It’s tricky. It’s tricky. As I said before … Well certainly in the first meeting with someone there’s often not too much silence, because it’s often a very short meeting. But later on, later on if you leave spaces for silence, that’s when the real stories come out. So if you can, if you’re comfortable with that, I think that’s a good thing. And to be honest, in medicine, doctors have to do that anyway, because patients often want to tell you something. And if you just keep talking, they can’t get it in.    

   

And it might be a difficult thing they want to talk about, so it’s not something they just jump in with. They need a bit of room, and often they start, and then stop and start, and stop again, so you have to give them a chance to get it out.

Oscar Trimboli:            

And then finally, a lot of the things you’re doing is listening for future and listening for legacy.

Bronwyn King:             

I don’t think it’s an accident that the finance leaders have wanted to make this decision towards the end of their careers. I think it definitely plays into legacy. Nearly all the people I meet now are extremely successful. They’re very wealthy, they’ve done everything, they’ve won all sorts of awards, they’ve led international companies or national companies. So they’re very sophisticated people, and they’ve done a lot, they’ve achieved a lot.

And then I pretty much come in and say, “Look, just so you know, the biggest global health challenge of our time is here, and we can’t fix it without you.” It often is funny to watch their faces when I say something like that. Because these guys are finance people, and they have never really thought about that. Most of them have never thought about it. It’s just never crossed their mind. It sort of sits outside of their traditional areas of interest and focus, which I completely understand. They’re into finance.

But when someone, I guess, an oncologist who’s sitting in front of you is saying the world’s on track for 1 billion tobacco related deaths this century, and we cannot change that projection unless you help us. It’s a big thing. And in the end, I guess we all, well most of us want to do something good in our lives and want to leave something that the world might either remember us for, or the world might be better off because we’ve been here. Obviously not all of us, but many of us certainly have that sentiment, particularly towards the end of our lives.

And so I think I often come along at the right time for them. Our mantra is that we name and fame, so this has been a really crucial part of our work. We work very collaboratively, discreetly, professionally, behind the scenes, off the record, with finance leaders, until they land on tobacco free. If they land on tobacco free, we’re all happy. They’re happy, we’re happy, we often help them with an announcement. We share the love, we make them feel great, because it is great. And then we continue the relationships afterwards, to make sure that they really understand what a big deal it is that they’ve made this change.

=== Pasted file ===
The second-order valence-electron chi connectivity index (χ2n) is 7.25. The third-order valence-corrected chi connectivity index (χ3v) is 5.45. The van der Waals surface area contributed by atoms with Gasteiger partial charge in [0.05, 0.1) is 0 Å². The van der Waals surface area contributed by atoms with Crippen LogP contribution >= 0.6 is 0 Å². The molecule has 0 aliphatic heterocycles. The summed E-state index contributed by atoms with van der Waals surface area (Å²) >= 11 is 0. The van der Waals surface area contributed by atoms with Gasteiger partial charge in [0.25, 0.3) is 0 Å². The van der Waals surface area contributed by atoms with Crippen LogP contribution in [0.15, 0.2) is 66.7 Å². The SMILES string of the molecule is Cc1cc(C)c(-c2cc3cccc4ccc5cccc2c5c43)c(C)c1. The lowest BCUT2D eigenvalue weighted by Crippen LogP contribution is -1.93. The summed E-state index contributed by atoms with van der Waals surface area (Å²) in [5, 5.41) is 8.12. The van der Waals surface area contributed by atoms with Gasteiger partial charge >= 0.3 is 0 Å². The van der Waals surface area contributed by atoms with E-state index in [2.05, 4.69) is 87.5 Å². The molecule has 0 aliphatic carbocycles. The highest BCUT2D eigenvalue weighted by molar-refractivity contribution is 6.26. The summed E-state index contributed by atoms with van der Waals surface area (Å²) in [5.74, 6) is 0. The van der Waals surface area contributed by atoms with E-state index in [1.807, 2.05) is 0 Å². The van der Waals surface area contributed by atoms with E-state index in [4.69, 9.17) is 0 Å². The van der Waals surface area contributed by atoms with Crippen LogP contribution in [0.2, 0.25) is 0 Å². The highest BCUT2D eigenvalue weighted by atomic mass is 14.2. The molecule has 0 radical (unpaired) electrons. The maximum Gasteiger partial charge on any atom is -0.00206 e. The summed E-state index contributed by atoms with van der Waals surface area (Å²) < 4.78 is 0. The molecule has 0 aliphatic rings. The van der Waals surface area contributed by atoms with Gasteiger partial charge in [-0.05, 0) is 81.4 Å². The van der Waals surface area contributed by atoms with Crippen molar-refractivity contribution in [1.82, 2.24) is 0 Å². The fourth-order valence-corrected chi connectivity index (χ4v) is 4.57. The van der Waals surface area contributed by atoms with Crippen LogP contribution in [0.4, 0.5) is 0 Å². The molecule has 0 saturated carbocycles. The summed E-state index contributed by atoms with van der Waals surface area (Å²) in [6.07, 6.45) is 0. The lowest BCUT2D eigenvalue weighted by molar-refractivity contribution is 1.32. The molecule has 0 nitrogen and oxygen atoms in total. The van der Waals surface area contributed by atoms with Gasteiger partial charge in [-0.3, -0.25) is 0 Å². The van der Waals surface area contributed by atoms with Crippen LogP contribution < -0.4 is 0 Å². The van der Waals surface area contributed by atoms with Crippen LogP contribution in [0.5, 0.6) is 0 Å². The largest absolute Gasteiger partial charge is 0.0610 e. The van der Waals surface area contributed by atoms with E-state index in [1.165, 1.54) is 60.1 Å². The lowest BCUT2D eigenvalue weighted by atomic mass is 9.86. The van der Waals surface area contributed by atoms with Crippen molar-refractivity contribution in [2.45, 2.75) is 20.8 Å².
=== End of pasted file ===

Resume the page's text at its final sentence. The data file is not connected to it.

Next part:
We recently had a vent at the UN, See to I guess celebrate the leading financial organisations that have gone tobacco free, and to encourage others to follow suit. It’s called The Pledge, the Tobacco Free Finance Pledge. When we had this event, for anyone who was present on the day, they could actually sign this document on the day in front of all of these VIPs. The director general of the World Health Organisation, the head of the UN Tobacco Control Treaty, all of these people.

When they did this signing, I shook their hands, and also the head of the UN Tobacco Control Treaty shook their hand. It was funny watching her shake their hands, because she actually grabbed their hands … She put both of her hands around them, and just look them straight in the eye and said, “Thank you, thank you. This means an awful lot to us.”

Oscar Trimboli:            

Mm-hmm

Bronwyn King:             

When I’d imagined this moment, I hadn’t imagined how special that moment was, of connecting those two worlds. The finance leaders walked away from that thinking, you know, “I didn’t realise how big a deal this was for the health sector.” And it is a big deal for us. It’s huge. It’s brought hope [inaudible] was never hope before. So we do want the finance leaders to feel really good. It is a great legacy to leave, and I would certainly hope that more will join our team.

Oscar Trimboli:            

And right now, you’re measuring funds under management, how much?

Bronwyn King:             

Well to be honest, how globally we haven’t. And it’s nice, it’s a nice problem to have, because we can’t keep up. But when we launched the Pledge, the Tobacco Free Finance Pledge, at UN headquarters in September 2018, there were more than 90 founding signature is that controlled more than 6.5 trillion US dollars. That was just the launch. In that program’s open for two years, so we’ll be accepting signatures over the next two years, so we hope that we can escalate that number significantly.